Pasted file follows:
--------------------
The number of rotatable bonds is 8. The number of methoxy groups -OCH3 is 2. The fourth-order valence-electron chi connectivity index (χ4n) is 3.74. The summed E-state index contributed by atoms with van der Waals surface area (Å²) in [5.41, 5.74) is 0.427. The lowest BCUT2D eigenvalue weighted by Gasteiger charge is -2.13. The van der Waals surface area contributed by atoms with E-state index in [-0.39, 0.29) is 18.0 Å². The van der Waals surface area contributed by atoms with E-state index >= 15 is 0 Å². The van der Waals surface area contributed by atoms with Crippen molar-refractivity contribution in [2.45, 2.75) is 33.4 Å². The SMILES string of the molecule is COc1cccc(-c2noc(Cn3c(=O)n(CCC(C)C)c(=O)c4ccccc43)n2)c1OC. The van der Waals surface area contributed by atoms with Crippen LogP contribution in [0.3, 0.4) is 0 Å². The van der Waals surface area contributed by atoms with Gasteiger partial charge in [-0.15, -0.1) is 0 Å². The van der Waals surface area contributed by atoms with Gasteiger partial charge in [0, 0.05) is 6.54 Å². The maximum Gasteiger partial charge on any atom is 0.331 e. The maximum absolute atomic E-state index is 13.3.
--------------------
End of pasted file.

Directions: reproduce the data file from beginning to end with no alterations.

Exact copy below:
The number of rotatable bonds is 8. The number of methoxy groups -OCH3 is 2. The fourth-order valence-electron chi connectivity index (χ4n) is 3.74. The summed E-state index contributed by atoms with van der Waals surface area (Å²) in [5.41, 5.74) is 0.427. The lowest BCUT2D eigenvalue weighted by Gasteiger charge is -2.13. The van der Waals surface area contributed by atoms with E-state index in [-0.39, 0.29) is 18.0 Å². The van der Waals surface area contributed by atoms with E-state index >= 15 is 0 Å². The van der Waals surface area contributed by atoms with Crippen molar-refractivity contribution in [2.45, 2.75) is 33.4 Å². The SMILES string of the molecule is COc1cccc(-c2noc(Cn3c(=O)n(CCC(C)C)c(=O)c4ccccc43)n2)c1OC. The van der Waals surface area contributed by atoms with Crippen LogP contribution in [0.3, 0.4) is 0 Å². The van der Waals surface area contributed by atoms with Gasteiger partial charge in [-0.15, -0.1) is 0 Å². The van der Waals surface area contributed by atoms with Gasteiger partial charge in [0, 0.05) is 6.54 Å². The maximum Gasteiger partial charge on any atom is 0.331 e. The maximum absolute atomic E-state index is 13.3.